Story by: Paul Sharkie, Photos by: Craig Stuart
Having briefly touched on this subject in a past column, I’d like to take a closer look at the full range of options available to those who are just getting started with banking in Korea. For many, testing out the latest technology to assist with their financial needs sometimes comes out of habit, sometimes out of necessity and often just out of pure curiosity. For those who cannot make regular trips to their branch without their employer breathing down their necks (English teachers know this feeling all too well), the digital world undoubtedly offers several options that allow you to do your banking at your own convenience. Employer issues aside, there is something quite satisfying about sitting in a coffee shop with your laptop or mobile device and taking care of your finances without worrying about branch hours. Having said this, if you really prefer talking to an expert or have plenty of time to spare, there is nothing wrong with keeping up appearances and visiting in person.
Korean banks are generally quite fantastic when it comes to spreading their branches around. With a high level of customer service, clean, modern spaces and an increasing amount of foreign language speakers, visiting your bank in person is no longer the stress it was for many arriving in Korea years ago.
Pros Great customer service (overall) and conveniently located branches.
Cons Potentially long waiting times as well as higher overseas remittance fees (when compared to other methods) and occasional communication barriers. Although there are many capable foreign language speakers, should you have any problems, you can always have the teller call your bank’s foreign language call center — they can act as a translator. Don’t be afraid to ask!
Korea has arguably taken the lead when it comes to providing efficient online services. Not only is security taken very seriously here, but several languages are also offered with English being the first choice, followed by Chinese and several others. It would be very hard to find a Western country that makes comparable efforts on such a grand scale. While some banks are better than others, many have invested in the development of fast, reliable and liberating applications that allow you to do a lot online. Though Internet Explorer is generally the only browser that can be used, MacBooks are also creeping their way into recognition with two banks (of which Shinhan is one), offering software that can be pinned to your dock. Much like PC banking, Mac Banking permits almost all of the same functions, including sending money overseas with significant discounts on the bank handling fee.
Pros Absolute convenience, and although some may cite as a complete nuisance, the security methods employed by banks in Korea make banking online a lot less riskier than in other countries.
Cons Online banking cannot (ironically) be set up online! Due to the Real Name Transactions Act, your identity must be verified in person to set up this service; simply endure one visit with your passport, ARC and overseas banking details (should you wish to send money overseas) and you’ll rarely have to visit a branch thereafter.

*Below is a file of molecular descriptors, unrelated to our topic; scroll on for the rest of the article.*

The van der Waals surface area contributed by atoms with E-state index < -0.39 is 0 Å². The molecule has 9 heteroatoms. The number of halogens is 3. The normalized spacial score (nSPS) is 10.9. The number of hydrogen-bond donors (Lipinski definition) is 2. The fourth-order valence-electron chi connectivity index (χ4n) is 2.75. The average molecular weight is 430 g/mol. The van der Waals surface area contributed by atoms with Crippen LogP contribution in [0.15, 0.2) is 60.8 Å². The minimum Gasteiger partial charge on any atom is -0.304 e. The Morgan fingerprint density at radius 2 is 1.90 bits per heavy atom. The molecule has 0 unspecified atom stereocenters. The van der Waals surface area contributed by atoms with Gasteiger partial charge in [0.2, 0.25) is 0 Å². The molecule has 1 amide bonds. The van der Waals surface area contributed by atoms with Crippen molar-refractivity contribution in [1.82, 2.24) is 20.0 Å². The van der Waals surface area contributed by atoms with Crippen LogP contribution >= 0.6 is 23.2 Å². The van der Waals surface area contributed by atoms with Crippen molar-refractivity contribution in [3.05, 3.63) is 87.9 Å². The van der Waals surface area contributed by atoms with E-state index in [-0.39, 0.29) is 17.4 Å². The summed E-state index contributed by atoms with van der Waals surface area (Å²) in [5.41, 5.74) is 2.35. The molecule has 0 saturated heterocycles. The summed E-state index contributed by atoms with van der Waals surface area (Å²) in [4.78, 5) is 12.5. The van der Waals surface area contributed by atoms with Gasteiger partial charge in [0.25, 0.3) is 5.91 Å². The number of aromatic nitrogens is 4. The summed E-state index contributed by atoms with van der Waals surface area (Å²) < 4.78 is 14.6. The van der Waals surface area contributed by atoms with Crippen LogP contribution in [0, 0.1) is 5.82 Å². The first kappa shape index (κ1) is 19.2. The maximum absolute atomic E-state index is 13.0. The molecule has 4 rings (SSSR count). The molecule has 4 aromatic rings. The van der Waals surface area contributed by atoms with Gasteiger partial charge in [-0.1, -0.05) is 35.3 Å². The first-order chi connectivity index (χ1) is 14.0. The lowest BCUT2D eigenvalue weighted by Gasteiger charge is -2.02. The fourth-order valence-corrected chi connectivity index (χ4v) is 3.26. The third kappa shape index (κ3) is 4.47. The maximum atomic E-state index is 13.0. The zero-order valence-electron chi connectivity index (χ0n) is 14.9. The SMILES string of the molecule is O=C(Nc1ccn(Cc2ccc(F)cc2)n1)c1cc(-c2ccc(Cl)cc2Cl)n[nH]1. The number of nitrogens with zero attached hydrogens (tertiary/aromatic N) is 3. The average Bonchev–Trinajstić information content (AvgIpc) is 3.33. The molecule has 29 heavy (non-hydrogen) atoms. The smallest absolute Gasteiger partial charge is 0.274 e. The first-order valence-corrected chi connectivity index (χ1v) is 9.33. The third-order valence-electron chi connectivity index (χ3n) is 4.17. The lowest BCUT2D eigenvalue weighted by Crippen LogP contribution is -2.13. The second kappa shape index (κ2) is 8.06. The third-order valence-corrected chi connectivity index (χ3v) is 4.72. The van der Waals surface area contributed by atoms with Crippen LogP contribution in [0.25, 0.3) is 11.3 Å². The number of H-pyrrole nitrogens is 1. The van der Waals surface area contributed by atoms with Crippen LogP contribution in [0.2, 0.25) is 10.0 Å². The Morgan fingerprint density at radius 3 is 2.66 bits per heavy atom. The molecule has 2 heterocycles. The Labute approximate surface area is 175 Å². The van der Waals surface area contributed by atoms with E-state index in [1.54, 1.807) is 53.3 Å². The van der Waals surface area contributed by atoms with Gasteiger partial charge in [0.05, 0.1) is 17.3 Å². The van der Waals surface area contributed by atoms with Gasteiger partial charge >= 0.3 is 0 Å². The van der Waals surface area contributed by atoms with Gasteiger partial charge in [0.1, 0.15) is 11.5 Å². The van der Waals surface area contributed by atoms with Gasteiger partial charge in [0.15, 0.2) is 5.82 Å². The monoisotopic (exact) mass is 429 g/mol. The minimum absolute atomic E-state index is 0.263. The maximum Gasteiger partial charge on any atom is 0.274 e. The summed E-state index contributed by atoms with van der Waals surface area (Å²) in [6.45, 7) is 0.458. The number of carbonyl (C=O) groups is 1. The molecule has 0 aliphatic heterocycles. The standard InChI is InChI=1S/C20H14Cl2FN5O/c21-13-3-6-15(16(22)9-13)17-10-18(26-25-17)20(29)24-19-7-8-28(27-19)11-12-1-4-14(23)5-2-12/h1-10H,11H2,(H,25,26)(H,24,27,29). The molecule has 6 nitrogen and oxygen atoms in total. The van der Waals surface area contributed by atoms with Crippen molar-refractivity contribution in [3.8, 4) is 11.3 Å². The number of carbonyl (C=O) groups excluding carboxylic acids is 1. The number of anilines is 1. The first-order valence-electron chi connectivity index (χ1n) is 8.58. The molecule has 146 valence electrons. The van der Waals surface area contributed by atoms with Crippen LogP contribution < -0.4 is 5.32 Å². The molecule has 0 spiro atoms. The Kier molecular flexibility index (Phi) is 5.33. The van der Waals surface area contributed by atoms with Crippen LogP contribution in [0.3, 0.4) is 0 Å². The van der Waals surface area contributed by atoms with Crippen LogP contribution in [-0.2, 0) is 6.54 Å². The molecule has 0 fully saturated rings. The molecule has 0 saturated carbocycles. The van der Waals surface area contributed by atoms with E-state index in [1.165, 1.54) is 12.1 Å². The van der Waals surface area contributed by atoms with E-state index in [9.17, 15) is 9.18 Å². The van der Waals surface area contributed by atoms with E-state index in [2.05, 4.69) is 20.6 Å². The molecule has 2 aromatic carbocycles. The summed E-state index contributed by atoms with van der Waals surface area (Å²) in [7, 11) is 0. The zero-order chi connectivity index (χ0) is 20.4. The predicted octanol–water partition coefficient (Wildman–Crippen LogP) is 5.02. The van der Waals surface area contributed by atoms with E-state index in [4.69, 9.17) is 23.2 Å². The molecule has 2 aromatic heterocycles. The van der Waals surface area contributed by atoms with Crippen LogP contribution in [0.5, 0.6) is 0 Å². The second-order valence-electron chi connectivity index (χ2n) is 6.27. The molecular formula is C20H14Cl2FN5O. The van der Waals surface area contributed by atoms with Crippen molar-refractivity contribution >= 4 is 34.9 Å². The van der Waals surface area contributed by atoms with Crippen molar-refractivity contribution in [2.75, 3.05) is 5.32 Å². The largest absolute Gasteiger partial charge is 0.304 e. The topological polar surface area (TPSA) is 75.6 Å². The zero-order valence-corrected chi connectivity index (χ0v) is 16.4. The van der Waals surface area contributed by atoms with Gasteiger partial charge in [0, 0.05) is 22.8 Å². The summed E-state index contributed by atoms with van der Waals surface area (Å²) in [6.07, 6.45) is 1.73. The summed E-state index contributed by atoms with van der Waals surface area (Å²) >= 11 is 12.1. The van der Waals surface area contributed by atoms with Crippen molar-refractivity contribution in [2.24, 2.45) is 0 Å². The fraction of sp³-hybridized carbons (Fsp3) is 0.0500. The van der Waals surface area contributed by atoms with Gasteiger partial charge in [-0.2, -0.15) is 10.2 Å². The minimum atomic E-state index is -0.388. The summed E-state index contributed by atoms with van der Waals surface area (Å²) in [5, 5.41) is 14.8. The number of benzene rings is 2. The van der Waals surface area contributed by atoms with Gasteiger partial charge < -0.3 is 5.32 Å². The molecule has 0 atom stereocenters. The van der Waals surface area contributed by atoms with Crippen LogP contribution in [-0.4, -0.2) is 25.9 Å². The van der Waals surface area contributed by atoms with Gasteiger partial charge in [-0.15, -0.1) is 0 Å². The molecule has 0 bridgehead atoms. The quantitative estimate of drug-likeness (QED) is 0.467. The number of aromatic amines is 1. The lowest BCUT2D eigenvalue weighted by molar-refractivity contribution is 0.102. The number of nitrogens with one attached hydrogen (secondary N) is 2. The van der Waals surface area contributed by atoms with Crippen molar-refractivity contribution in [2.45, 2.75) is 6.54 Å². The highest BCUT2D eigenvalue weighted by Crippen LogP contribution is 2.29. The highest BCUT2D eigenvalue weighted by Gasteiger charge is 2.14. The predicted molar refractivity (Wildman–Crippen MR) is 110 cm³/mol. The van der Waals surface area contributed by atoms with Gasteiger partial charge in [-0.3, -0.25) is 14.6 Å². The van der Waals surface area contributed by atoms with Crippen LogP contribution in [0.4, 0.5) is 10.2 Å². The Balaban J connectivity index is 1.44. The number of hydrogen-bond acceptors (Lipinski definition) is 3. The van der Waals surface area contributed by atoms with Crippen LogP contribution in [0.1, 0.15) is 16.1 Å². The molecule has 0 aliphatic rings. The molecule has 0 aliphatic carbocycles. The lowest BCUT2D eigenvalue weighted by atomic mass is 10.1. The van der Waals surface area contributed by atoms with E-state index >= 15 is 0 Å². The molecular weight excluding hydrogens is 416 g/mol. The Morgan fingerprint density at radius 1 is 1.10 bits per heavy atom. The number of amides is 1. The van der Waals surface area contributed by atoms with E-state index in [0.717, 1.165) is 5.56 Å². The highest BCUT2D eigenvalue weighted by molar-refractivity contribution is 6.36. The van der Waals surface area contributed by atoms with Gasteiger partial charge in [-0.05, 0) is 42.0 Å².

Much like its elder sibling online banking, mobile apps in English and other languages have been introduced over the last few years (Shinhan’s is currently in development), allowing you to truly bank on the go. Again, registration is required at a bank with your ID, but since this service is so universally popular, this is far from a con. But if you weren’t using a password on your smartphone before, now might be the time to start.
Pros In Korea’s “balli-balli” culture, anything on the go is a huge advantage!
Cons For those not sporting the latest huge smartphone screen, typing in one of the many passwords and transferring funds requires attention to detail; you don’t want to end up sending the wrong amount or entering your password incorrectly too many times (which ultimately ends up in a stressed visit to the branch to reset it all)! Type slowly, please.
ARS phone banking
Not to be confused with mobile (phone) banking, many banks offer an Automated Response System phone banking service. Though the functions vary from bank to bank, a simple call will generally allow you to check your balance and recent transactions, and even send money overseas. Do check with your bank for the service hours and functions they have to offer.
Pros Calling is relatively quick and does not require the usual security methods required by online banking. Some banks also offer this service 24/7.
Cons Registration for the service is required at a branch with your passport, ARC and overseas banking details. This service can usually only be accessed when calling in Korea.
If you intend on sending money overseas, you may only choose one bank as your “Primary Foreign Exchange Transaction Bank”. Your teller can advise on this but, generally, you will need to bring your passport and ARC at this time.
You will also be limited to sending $50,000 (or the equivalent) overseas per year. If you would like to send more, proof of how you sourced the funds must be provided and any amount over this limit will have to be sent in person, at a branch.